Book Review: Neurocritical Care Management of the Neurosurgical Patient
Posted in Book Reviews on 1st Aug 2018
Edited by: Monisha Kumar, Joshua Levine, James Schuster and Andrew Kofke.
Published by: Elsevier
Reviewed by: Heinke Pulhorn, Department of Neurosurgery, Leeds General Infirmary, UK
This book in its first edition is a novel concept, as a collaborative approach between neurosurgeons, neurologists, physicians, neuro-anaesthetists and neuro-interventionalists. It aims to facilitate mutual understanding of the various specialists’ contribution to patient care in the settings of neurocritical care and the neurosurgical operating theatre.
The book is divided into 6 sections. Section 1 reviews core anaesthetic principles: sections 2-5 concentrate on different neurosurgical procedures and sequentially describe neuroanatomy, technical steps of the procedures, peri-operative considerations, anaesthetic choices, post-operative complications and post-operative management for each procedure. Section 6 deals exclusively with potential ICU complications after neurosurgery.
Section 1 (Neuroanaesthesia and Perioperative care) is the weakest section of an otherwise very well edited book. Billed as an outline of core principles in Neuroanaesthesia, it comes across as rather cursory. The “Clinical Pearls” offered seem commonplace. But, perhaps a comprehensive review was beyond the scope of this volume.
From then on, however, matters improve vastly. Sections 2-5 concentrate on different craniotomies (for vascular, oncologic, epilepsy, functional and trauma neurosurgery as well as radiosurgery), spinal surgery, endovascular neurosurgery and special procedures. These chapters are well structured following a consistent outline, offering great clarity. Throughout the book, illustrations are well chosen to underline points made in the text and are of excellent quality with accurate labelling. Some of these illustrations are reproduced from such gold-standard books as Netter’s Atlas of Neuroscience and other well-known neurosurgical textbooks. Every chapter has “Key concept” boxes which give a useful overview, although the “Clinical Pearls” refer to rather basic points, rather than sparkling wisdom to those with some prior knowledge. The reference lists are exhaustive and up-todate, enabling targeted further reading if desired.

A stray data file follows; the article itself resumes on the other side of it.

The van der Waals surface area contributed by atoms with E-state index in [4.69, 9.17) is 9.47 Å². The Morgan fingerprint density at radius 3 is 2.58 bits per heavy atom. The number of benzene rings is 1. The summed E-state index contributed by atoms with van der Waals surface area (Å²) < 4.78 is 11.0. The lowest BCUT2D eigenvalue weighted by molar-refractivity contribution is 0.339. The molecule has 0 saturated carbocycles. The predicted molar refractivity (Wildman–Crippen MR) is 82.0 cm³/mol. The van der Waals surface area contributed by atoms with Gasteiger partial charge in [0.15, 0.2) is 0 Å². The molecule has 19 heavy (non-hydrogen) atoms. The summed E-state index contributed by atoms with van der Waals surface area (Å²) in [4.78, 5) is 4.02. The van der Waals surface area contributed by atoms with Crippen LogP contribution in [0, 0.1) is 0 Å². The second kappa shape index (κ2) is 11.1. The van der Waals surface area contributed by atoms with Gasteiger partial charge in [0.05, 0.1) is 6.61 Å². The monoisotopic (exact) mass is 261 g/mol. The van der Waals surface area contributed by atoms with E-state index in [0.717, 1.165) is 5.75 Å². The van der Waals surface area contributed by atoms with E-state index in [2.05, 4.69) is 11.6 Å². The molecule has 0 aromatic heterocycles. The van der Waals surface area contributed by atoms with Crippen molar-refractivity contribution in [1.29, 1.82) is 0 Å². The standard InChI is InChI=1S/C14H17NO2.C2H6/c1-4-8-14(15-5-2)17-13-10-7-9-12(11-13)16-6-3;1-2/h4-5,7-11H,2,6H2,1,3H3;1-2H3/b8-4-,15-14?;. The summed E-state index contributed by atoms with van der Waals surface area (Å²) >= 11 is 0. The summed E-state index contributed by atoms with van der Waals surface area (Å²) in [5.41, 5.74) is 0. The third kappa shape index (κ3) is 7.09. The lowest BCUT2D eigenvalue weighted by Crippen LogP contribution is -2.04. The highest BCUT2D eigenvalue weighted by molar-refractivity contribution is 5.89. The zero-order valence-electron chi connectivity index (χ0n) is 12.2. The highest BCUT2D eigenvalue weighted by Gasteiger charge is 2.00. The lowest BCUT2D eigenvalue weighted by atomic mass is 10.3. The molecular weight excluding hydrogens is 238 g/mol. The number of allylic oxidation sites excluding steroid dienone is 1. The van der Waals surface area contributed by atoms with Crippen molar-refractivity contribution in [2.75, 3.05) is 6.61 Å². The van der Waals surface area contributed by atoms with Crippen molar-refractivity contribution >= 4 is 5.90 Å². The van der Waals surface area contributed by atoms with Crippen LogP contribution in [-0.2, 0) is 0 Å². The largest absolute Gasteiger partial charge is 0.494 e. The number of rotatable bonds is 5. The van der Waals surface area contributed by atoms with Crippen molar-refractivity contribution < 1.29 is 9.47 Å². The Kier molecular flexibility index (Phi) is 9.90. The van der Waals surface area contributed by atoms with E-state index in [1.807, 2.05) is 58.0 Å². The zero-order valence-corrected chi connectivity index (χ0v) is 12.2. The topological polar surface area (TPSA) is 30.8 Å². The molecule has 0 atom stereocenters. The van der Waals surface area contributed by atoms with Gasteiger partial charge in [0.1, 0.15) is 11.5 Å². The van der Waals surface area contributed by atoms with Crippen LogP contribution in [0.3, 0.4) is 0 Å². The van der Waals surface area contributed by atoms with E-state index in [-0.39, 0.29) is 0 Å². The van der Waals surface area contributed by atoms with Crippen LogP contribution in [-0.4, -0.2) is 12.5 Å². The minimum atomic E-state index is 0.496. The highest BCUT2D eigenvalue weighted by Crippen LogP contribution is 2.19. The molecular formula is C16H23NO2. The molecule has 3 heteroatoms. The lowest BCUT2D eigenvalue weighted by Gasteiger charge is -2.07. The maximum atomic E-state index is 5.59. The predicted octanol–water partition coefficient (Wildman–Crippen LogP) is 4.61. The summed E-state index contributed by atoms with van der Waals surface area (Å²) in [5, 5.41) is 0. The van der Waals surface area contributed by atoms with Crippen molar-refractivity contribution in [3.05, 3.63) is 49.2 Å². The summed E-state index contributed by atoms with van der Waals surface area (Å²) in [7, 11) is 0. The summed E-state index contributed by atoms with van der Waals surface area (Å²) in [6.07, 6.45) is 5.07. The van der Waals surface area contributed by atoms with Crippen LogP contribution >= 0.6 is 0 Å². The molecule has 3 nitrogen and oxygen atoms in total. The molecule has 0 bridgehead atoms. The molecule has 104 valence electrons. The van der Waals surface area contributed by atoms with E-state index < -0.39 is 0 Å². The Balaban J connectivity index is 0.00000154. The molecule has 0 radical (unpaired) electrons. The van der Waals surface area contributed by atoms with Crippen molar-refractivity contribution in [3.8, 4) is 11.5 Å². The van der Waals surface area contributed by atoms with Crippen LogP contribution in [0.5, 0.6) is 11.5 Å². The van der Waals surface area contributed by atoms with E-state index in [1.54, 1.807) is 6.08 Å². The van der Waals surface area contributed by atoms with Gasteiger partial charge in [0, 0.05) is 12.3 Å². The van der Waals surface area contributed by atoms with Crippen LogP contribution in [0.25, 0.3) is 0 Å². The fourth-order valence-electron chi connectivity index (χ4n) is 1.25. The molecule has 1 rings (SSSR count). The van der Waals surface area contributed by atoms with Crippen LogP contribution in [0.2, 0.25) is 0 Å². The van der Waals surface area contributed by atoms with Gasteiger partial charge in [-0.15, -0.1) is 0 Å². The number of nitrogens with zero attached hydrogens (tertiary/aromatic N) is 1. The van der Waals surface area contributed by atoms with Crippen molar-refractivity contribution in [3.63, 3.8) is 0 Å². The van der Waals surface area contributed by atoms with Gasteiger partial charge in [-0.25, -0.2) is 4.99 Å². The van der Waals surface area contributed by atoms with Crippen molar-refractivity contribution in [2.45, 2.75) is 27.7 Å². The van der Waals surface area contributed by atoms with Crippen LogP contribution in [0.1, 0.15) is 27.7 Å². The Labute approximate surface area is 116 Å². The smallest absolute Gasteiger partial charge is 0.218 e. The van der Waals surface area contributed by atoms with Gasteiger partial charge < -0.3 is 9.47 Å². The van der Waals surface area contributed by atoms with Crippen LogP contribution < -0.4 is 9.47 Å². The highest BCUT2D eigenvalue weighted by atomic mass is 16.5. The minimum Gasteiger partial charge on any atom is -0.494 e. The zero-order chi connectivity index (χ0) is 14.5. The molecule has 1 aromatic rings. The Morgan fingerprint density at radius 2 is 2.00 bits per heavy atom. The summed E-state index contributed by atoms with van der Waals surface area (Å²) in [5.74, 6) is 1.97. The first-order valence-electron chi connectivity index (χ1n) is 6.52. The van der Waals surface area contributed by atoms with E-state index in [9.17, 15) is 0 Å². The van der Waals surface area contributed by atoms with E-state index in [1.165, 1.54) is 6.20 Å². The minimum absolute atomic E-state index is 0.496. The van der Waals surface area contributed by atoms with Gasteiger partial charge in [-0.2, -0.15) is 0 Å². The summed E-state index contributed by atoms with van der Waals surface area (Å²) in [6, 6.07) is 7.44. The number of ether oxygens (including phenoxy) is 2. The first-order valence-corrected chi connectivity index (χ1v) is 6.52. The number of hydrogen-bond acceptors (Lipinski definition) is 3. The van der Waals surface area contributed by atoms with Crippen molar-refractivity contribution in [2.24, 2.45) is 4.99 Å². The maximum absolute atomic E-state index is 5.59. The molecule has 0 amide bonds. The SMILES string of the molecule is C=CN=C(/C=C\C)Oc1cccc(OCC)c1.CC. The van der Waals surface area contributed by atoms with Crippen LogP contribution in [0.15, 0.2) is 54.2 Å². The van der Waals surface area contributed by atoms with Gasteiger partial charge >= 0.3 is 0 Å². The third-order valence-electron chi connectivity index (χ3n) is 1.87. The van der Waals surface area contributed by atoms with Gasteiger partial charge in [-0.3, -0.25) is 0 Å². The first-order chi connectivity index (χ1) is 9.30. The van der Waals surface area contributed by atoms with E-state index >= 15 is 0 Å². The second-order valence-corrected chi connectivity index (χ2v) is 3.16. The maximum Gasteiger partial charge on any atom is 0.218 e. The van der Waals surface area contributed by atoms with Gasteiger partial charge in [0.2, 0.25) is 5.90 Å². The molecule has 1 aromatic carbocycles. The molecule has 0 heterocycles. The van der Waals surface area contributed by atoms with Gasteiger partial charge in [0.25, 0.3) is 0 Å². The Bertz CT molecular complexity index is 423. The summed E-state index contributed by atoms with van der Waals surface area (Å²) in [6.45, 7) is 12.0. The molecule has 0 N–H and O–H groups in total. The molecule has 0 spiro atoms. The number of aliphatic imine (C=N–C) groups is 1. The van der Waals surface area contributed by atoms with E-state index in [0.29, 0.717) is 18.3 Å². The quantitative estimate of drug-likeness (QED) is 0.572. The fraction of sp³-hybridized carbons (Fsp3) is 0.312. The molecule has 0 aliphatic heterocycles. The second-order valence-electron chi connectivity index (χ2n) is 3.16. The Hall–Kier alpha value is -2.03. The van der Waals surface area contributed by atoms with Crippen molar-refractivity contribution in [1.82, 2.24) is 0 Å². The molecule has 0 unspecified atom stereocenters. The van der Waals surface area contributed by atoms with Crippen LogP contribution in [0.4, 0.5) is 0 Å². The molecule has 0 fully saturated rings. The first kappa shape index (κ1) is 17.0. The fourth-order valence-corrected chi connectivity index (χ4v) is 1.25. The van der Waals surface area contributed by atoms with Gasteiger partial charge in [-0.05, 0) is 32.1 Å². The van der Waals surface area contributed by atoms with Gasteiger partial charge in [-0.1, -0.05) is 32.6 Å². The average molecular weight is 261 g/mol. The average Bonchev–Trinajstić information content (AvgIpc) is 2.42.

Three chapters stand out as being particularly well written: (1) Pituitary Surgery for its in-depth discussion of peri-operative considerations and post-operative management, (2) Trauma Neurosurgery for referencing up-to-date trials such as RescueICP and (3) Spinal Trauma for emphasising the importance of early prevention of sequelae of spinal cord injuries. The only slight criticism of this part of the book would be that the text is occasionally somewhat dogmatic, for instance on the indications of ICP monitoring or on stating the absolute preference for a left-sided approach in anterior cervical discectomy.
Section 6 (Specific Intensive Care Unit Complications) seems at first glance a little short, but does actually provide a good overview of the most commonly encountered neuro-ITU problems.
Overall, the style of writing is engaging and easy to follow, but UK readers of a sensitive disposition might occasionally be put off by American expressions. Although the book is aimed at anaesthetists and neuro-intensivists, neurosurgical trainees will find it a useful resource to prepare for surgical assisting. Their colleagues in medical neurology or rehabilitation might find it useful for reference if attending to a patient as part of an inter-disciplinary team. Priced at £108.99, the book is more expensive than its competitors (although the cost includes access to an ebook for downloading)